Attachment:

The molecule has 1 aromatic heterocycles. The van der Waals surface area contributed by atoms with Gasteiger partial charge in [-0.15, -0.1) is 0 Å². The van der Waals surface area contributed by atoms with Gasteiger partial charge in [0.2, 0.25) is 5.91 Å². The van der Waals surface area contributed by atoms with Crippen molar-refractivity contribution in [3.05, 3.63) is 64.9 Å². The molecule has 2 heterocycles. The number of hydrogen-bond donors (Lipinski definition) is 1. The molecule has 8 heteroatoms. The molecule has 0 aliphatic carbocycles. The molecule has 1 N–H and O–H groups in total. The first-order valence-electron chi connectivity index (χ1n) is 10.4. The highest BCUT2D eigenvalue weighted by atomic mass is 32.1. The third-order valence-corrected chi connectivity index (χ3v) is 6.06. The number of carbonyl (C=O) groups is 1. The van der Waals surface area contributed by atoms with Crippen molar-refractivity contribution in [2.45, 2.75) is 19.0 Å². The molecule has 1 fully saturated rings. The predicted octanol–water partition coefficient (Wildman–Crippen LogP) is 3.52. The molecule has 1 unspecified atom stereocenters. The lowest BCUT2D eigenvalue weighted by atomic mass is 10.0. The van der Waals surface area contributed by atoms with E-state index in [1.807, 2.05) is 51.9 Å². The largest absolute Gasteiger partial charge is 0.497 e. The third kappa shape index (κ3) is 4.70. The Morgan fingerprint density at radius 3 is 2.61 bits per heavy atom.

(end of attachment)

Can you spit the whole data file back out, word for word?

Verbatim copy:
The molecule has 1 aromatic heterocycles. The van der Waals surface area contributed by atoms with Gasteiger partial charge in [-0.15, -0.1) is 0 Å². The van der Waals surface area contributed by atoms with Gasteiger partial charge in [0.2, 0.25) is 5.91 Å². The van der Waals surface area contributed by atoms with Crippen molar-refractivity contribution in [3.05, 3.63) is 64.9 Å². The molecule has 2 heterocycles. The number of hydrogen-bond donors (Lipinski definition) is 1. The molecule has 8 heteroatoms. The molecule has 0 aliphatic carbocycles. The molecule has 1 N–H and O–H groups in total. The first-order valence-electron chi connectivity index (χ1n) is 10.4. The highest BCUT2D eigenvalue weighted by atomic mass is 32.1. The third-order valence-corrected chi connectivity index (χ3v) is 6.06. The number of carbonyl (C=O) groups is 1. The van der Waals surface area contributed by atoms with Crippen molar-refractivity contribution in [2.45, 2.75) is 19.0 Å². The molecule has 1 fully saturated rings. The predicted octanol–water partition coefficient (Wildman–Crippen LogP) is 3.52. The molecule has 1 unspecified atom stereocenters. The lowest BCUT2D eigenvalue weighted by atomic mass is 10.0. The van der Waals surface area contributed by atoms with E-state index in [1.807, 2.05) is 51.9 Å². The largest absolute Gasteiger partial charge is 0.497 e. The third kappa shape index (κ3) is 4.70. The Morgan fingerprint density at radius 3 is 2.61 bits per heavy atom.